2018.06.20 MidWeek Communion Service Homily (World Refugee Day) at Oak Grove United Methodist Church
Scripture: Matthew 2:13-15
“When the magi had departed, an angel from the Lord appeared to Joseph in a dream and said, “Get up. Take the child and his mother and escape to Egypt. Stay there until I tell you, for Herod will soon search for the child in order to kill him.” Joseph got up and, during the night, took the child and his mother to Egypt. He stayed there until Herod died.”
In this part of the birth narrative of Jesus, Matthew’s gospel is telling us the story of love coming into the world through Jesus–fully human, fully God. The obedient Magi have just left the scene, being warned in a dream to flee from the somewhat insecure, and certainly murderous, King Herod.
And so, we come into the story at the point where Joseph is also being warned in a dream to escape. They go to Egypt, fleeing for their lives.
We don’t get a lot of details about their experience getting to Egypt, nor how they were received in Egypt, but shortly after this scripture they do return and move to Nazareth in Galilee.
Today is international World Refugee Day. A day created by the United Nations General Assembly on December 4, 2000. The assembly noted that 2001 marked the 50th anniversary of the 1951 Convention Relating to the Status of Refugees. This 1951 convention determined who qualified as refugees, set out the rights of individuals to be granted asylum, and defined the agreed-upon the responsibilities of nations granting asylum.
The UN High Commission of Refugees says that a refugee is: “A person who owing to a well-founded fear of being persecuted for reasons of race, religion, nationality, membership of a particular social group or political opinion,” and notes that refugees are typically unable to return home for those fears of persecution or unable to return home. (more info)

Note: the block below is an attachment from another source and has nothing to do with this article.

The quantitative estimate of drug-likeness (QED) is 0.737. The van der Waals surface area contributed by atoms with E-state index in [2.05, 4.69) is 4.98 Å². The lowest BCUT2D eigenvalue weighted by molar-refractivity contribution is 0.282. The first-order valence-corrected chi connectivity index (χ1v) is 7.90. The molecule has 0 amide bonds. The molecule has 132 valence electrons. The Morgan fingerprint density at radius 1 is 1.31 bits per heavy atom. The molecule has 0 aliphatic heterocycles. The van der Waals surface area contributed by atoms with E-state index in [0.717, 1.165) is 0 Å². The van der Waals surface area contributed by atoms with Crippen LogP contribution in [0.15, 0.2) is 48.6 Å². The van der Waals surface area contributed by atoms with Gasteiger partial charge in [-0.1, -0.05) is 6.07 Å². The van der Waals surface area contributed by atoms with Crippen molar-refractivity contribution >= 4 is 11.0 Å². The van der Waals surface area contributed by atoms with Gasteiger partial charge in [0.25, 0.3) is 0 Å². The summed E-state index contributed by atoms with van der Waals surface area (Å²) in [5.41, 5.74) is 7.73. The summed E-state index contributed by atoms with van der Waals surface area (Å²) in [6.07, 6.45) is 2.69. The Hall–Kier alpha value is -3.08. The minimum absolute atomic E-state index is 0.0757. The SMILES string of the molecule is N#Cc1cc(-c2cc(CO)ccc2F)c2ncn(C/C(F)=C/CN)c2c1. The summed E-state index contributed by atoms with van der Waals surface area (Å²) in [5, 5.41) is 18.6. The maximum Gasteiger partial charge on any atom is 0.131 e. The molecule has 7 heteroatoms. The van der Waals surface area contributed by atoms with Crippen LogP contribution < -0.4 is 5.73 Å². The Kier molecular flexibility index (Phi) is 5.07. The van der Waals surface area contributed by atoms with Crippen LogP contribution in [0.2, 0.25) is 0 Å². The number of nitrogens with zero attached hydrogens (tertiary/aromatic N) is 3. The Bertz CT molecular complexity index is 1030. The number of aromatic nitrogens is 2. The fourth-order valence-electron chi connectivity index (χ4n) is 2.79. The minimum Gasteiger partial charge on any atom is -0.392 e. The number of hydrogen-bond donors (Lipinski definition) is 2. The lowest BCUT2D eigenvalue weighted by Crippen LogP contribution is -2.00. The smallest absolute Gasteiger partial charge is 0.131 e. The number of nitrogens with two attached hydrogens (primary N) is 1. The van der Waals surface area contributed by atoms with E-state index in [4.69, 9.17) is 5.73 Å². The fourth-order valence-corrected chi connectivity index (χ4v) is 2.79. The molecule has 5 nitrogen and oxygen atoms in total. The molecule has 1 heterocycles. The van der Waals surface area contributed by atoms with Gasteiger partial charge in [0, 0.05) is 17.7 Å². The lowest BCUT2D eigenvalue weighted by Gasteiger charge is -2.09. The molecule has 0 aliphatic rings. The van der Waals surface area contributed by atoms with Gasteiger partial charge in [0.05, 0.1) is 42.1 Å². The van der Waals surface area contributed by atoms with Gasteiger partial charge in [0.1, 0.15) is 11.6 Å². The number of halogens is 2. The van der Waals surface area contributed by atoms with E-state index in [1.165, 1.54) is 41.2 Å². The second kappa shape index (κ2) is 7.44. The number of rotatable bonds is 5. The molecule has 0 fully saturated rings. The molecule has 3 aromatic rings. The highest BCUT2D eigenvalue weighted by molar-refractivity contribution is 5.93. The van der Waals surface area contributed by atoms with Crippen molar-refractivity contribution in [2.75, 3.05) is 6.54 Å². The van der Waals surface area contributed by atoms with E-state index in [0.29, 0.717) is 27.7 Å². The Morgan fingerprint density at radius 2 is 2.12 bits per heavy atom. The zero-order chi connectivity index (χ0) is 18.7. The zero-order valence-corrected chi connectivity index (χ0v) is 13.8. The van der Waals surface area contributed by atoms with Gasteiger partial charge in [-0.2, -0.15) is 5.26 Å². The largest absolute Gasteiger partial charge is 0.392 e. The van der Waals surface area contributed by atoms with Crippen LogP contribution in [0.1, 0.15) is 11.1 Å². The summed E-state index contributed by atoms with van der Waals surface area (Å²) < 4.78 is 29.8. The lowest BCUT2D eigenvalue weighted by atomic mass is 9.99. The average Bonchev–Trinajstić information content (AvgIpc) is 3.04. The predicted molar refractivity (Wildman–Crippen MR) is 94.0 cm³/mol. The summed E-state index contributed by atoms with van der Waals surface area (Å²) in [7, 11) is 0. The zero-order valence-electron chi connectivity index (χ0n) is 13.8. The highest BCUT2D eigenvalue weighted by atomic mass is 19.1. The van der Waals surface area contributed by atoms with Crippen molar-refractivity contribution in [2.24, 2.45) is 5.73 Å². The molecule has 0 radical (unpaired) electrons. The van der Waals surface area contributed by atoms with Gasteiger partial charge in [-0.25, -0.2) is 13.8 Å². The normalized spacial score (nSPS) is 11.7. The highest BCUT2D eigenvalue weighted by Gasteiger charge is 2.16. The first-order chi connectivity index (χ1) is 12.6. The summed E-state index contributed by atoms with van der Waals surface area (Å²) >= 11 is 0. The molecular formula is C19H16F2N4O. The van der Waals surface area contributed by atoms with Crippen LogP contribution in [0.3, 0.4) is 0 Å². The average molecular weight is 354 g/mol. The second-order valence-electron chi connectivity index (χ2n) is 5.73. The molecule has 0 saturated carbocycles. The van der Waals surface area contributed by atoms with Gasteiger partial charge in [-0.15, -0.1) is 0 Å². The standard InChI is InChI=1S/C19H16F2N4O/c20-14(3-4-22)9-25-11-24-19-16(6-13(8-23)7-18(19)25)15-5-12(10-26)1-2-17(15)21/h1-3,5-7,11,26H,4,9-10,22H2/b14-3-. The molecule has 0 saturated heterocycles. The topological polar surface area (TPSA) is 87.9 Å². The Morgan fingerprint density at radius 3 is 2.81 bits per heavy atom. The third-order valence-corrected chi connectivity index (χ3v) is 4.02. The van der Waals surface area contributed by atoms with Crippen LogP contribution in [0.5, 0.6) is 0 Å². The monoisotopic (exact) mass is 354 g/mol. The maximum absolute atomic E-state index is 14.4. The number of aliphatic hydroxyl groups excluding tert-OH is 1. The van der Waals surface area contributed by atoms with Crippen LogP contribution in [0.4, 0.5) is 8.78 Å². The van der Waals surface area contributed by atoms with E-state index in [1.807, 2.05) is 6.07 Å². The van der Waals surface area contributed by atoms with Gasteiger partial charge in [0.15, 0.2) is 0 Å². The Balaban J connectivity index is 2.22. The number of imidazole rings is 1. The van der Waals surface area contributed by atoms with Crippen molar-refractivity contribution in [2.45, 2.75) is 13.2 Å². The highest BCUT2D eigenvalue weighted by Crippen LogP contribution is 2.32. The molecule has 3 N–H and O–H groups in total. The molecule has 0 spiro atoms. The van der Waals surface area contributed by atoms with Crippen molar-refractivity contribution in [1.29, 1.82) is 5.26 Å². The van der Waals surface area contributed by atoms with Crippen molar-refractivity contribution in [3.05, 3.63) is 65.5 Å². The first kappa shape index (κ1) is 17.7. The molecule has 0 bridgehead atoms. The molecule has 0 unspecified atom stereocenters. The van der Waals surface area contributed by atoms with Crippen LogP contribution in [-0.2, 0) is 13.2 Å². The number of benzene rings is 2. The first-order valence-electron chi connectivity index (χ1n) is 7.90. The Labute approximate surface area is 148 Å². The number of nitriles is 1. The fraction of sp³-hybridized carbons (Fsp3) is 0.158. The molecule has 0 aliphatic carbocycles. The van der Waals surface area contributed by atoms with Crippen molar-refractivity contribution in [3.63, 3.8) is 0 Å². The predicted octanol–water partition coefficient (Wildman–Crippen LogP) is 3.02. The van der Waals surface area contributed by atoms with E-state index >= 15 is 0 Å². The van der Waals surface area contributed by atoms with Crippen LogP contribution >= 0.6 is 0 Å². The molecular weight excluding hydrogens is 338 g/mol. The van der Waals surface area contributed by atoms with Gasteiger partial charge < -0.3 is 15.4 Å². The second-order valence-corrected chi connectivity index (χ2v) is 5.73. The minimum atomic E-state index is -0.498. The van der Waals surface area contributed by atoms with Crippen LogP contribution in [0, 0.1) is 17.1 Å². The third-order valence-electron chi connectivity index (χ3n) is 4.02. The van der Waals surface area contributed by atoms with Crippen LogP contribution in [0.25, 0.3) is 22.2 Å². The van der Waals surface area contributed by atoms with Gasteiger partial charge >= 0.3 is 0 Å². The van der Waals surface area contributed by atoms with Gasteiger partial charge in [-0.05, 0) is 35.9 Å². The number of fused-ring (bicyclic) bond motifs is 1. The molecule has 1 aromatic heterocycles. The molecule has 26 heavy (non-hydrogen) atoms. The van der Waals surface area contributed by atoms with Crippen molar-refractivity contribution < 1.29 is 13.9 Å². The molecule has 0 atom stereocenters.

We see in the early text of Matthew’s Gospel narrative that Jesus, God incarnate, was forced to flee with his parents for fear of persecution and violence. Matthew’s portrayal of the birth narrative is mostly a story of God’s activity. The story is about the baby, infant Jesus, so Jesus here is not saving himself nor are these particularly really heroic deeds from Mary or Joseph, but rather faithful action–just as any parent would do what they needed for their children. This minor digression in the birth narrative is only found in the Gospel of Matthew and is often an overlooked portion of scripture. It reminds us that we are called to pay attention to the minor digressions in stories and that even through unappreciated and seemingly less important people God might be trying to show us something.
Imagine being someone in Egypt who met a baby/toddler version of Jesus brought in by two young parents, likely scared and yet hopeful. They went to Egypt with dreams for a better life for their child, the baby Jesus. And we don’t know that they found welcome in Egypt, but I like to imagine that some Egyptians saw them, had pity on them, recognized their gifts and abilities, and wanted to help them succeed.
World refugee day is about the celebration of not just the triumph of the human spirit, but also of the provision and welcome offered by host countries and community members.